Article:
At the corner of the Guideboard Road, today’s Porter/North Street, half the British force turned east. When it came to the ancient trail that had become Main Street (then the Williamsville Road), it headed south toward today’s downtown. It’s safe to say that not all Buffalonians met this development with composure. In fact, most were as spooked as those of the cinematic Tokyo under the shadow of Godzilla.
There were two routes of escape: one north and then east via the Williamsville Road; and one an extension of today’s Route 5 to the south branching off into today’s Route 16/Seneca Street and into what’s still called “the Big Tree Road,” Route 20A. Once the British hit their cutoff at Guideboard/North, only the southern route was viable.
People fled their homes, grabbing odd items. A woman stuffed rising dough into a pillowcase, hoping to land somewhere and bake it. Mothers handed toddlers to strangers on horseback, hoping to collect them later. Babies were stacked in wagons beside loaves of bread. Horses and carts raced one way and then the other. Citizens speeding east on Main were turned back by a band of Native Americans in the woods at Guideboard/North. Some tore off in one direction; met more Native Americans, whom they presumed to be foes; ran back to their original spot; were outstripped by those they fled; found them to be loyal Seneca; ran back the first direction; met the Mohawk who’d been chasing the Seneca; and changed direction howling again.
There are vivid recollections of the night. Some of them were ironic.
“General Hall is a coward!” yelled dauntless widow-tavernkeeper Margaret St. John to a knot of American officers prepping to hoof it out of town. One looked like he was about to say something, then rode off with the others at a princely trot. Someone told Mrs. St. John that General Hall was among them. She replied that she would not take her words back and might even have added a few had she known. Having lost her husband and two sons to this war, she may have figured it had done its worst to her. But Mrs. St. John overstated the case. When he took over Buffalo’s defense on Christmas Day, Amos Hall’s present had been a disorganized rabble, and with it he’d duked it out for 40 minutes with the hardest army in the world. The only worse humiliation would have been for him to be taken prisoner. “He did the best that in him lay,” wrote Perry Smith. And at Williamsville bridge over Eleven-Mile (today’s Ellicott) Creek, Hall rallied 300 men and gave the Mohawk second thoughts about upstate adventuring.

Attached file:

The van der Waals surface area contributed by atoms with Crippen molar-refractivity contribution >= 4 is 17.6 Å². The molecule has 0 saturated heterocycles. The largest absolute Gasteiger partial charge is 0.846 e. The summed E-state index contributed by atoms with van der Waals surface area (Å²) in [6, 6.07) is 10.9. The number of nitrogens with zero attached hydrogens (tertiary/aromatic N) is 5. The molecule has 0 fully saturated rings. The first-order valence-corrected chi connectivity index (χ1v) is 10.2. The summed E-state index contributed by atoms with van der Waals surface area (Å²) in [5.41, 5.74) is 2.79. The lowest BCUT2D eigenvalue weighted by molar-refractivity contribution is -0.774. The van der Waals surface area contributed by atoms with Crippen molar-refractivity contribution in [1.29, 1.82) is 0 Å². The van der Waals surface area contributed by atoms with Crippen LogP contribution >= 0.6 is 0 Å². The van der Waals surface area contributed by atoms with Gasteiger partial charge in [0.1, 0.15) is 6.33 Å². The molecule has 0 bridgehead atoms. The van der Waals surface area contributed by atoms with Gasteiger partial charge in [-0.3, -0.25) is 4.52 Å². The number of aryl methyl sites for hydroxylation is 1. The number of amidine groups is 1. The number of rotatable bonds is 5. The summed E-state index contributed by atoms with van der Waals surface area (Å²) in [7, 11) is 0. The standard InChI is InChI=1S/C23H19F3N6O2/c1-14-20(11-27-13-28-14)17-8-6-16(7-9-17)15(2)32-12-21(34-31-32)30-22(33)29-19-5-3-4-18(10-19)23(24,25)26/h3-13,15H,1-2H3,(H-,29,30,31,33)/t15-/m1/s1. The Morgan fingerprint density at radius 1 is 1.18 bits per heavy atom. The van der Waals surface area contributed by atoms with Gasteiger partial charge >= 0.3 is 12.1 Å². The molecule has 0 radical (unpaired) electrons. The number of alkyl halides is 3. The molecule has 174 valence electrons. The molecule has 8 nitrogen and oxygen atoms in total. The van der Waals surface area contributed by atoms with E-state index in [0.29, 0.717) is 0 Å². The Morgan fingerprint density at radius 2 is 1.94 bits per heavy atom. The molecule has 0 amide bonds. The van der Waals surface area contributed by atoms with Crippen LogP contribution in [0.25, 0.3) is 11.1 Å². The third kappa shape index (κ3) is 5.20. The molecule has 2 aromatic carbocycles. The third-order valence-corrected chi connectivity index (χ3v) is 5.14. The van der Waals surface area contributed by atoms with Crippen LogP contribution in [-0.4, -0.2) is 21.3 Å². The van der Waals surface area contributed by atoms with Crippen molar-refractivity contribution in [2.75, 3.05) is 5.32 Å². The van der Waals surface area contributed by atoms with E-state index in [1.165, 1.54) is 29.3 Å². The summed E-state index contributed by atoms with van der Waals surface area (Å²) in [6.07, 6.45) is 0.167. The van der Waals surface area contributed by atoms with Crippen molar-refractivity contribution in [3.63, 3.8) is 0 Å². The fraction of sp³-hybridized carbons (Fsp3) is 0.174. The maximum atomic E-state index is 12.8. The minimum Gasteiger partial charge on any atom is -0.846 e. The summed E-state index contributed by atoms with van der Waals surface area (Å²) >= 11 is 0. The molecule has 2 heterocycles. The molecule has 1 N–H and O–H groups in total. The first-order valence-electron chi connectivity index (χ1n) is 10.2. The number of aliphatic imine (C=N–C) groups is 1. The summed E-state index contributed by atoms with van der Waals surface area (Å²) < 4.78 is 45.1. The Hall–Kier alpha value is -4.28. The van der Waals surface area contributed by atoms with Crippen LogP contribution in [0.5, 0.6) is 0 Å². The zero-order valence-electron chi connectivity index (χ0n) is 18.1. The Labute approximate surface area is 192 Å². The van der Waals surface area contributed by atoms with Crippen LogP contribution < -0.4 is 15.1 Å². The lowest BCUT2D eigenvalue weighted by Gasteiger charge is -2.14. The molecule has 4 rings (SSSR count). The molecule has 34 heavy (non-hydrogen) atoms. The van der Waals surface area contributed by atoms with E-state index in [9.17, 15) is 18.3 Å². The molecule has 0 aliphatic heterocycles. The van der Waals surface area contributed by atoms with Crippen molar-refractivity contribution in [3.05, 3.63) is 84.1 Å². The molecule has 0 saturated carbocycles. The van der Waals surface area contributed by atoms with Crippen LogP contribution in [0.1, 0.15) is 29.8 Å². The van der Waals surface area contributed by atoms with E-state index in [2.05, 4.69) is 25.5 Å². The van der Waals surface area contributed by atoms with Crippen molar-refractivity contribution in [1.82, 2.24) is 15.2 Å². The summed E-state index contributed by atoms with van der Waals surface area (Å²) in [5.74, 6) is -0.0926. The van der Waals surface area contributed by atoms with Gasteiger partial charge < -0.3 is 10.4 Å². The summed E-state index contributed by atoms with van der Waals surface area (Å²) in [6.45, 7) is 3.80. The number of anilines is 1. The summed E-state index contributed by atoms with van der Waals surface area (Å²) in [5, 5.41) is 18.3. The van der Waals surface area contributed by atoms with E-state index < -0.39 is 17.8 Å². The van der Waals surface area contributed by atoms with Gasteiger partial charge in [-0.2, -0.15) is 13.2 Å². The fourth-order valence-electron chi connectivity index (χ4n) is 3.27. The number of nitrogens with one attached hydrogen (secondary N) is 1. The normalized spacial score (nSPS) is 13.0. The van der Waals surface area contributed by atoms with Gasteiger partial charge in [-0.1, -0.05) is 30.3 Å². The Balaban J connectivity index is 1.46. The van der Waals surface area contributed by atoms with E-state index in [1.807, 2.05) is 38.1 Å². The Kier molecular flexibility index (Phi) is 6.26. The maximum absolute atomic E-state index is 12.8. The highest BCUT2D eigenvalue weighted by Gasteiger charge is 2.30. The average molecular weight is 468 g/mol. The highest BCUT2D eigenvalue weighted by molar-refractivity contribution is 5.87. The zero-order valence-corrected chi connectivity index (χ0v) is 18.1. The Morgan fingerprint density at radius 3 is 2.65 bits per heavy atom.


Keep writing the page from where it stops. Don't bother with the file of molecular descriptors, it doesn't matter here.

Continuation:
Among the first to learn of the disaster at Black Rock were the family of volunteer Captain Samuel Pratt. Roused in their fine home at Main and Eagle by taps on the window from Judge Ebenezer Walden, they were better prepared than most. They kept a cart and provisions ready. Still, they were separated in the chaos. Pratt’s delicate, religious, Vermont-born wife Sophia (daughter of Revolutionary General Samuel Fletcher) rode toward Batavia with three Pratt children under eight and two black servants, one a fugitive slave named Jack Ray and another a girl remembered as “Tam.” On the way they picked up Mary Haddock, a five-year-old neighbor who had been lost in the shuffle. Little Tam, however, could not be talked out of going back for the family silver. She jumped off the cart and is lost to history.